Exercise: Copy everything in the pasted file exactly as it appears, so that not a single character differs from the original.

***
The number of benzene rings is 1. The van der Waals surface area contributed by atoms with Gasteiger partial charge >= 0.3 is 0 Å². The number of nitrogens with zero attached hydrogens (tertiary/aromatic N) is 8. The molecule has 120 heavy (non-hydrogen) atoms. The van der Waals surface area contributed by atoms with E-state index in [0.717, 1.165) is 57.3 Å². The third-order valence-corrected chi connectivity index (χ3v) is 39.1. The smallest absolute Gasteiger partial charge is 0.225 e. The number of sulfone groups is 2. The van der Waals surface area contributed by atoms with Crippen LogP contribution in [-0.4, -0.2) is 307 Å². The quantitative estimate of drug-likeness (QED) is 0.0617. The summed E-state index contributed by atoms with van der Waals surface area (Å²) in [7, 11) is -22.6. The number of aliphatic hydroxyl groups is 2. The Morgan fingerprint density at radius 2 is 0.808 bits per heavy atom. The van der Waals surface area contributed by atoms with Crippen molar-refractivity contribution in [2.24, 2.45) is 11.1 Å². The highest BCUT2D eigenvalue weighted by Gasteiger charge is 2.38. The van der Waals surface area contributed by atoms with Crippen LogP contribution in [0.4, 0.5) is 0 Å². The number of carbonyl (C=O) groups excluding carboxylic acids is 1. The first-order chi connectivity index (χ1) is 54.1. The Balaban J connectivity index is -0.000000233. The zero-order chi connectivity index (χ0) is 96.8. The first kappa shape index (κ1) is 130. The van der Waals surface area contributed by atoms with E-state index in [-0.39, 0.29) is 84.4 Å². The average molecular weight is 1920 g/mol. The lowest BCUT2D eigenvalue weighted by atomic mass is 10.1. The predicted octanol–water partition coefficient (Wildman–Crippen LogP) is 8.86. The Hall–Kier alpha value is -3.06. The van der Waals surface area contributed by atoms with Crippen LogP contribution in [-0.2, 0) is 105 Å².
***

The number of benzene rings is 1. The van der Waals surface area contributed by atoms with Gasteiger partial charge >= 0.3 is 0 Å². The number of nitrogens with zero attached hydrogens (tertiary/aromatic N) is 8. The molecule has 120 heavy (non-hydrogen) atoms. The van der Waals surface area contributed by atoms with E-state index in [0.717, 1.165) is 57.3 Å². The third-order valence-corrected chi connectivity index (χ3v) is 39.1. The smallest absolute Gasteiger partial charge is 0.225 e. The number of sulfone groups is 2. The van der Waals surface area contributed by atoms with Crippen LogP contribution in [-0.4, -0.2) is 307 Å². The quantitative estimate of drug-likeness (QED) is 0.0617. The summed E-state index contributed by atoms with van der Waals surface area (Å²) in [7, 11) is -22.6. The number of aliphatic hydroxyl groups is 2. The Morgan fingerprint density at radius 2 is 0.808 bits per heavy atom. The van der Waals surface area contributed by atoms with Crippen molar-refractivity contribution in [2.24, 2.45) is 11.1 Å². The highest BCUT2D eigenvalue weighted by Gasteiger charge is 2.38. The van der Waals surface area contributed by atoms with Crippen LogP contribution in [0.4, 0.5) is 0 Å². The number of carbonyl (C=O) groups excluding carboxylic acids is 1. The first-order chi connectivity index (χ1) is 54.1. The Balaban J connectivity index is -0.000000233. The zero-order chi connectivity index (χ0) is 96.8. The first kappa shape index (κ1) is 130. The van der Waals surface area contributed by atoms with E-state index in [-0.39, 0.29) is 84.4 Å². The average molecular weight is 1920 g/mol. The lowest BCUT2D eigenvalue weighted by atomic mass is 10.1. The predicted octanol–water partition coefficient (Wildman–Crippen LogP) is 8.86. The Hall–Kier alpha value is -3.06. The van der Waals surface area contributed by atoms with Crippen LogP contribution in [-0.2, 0) is 105 Å².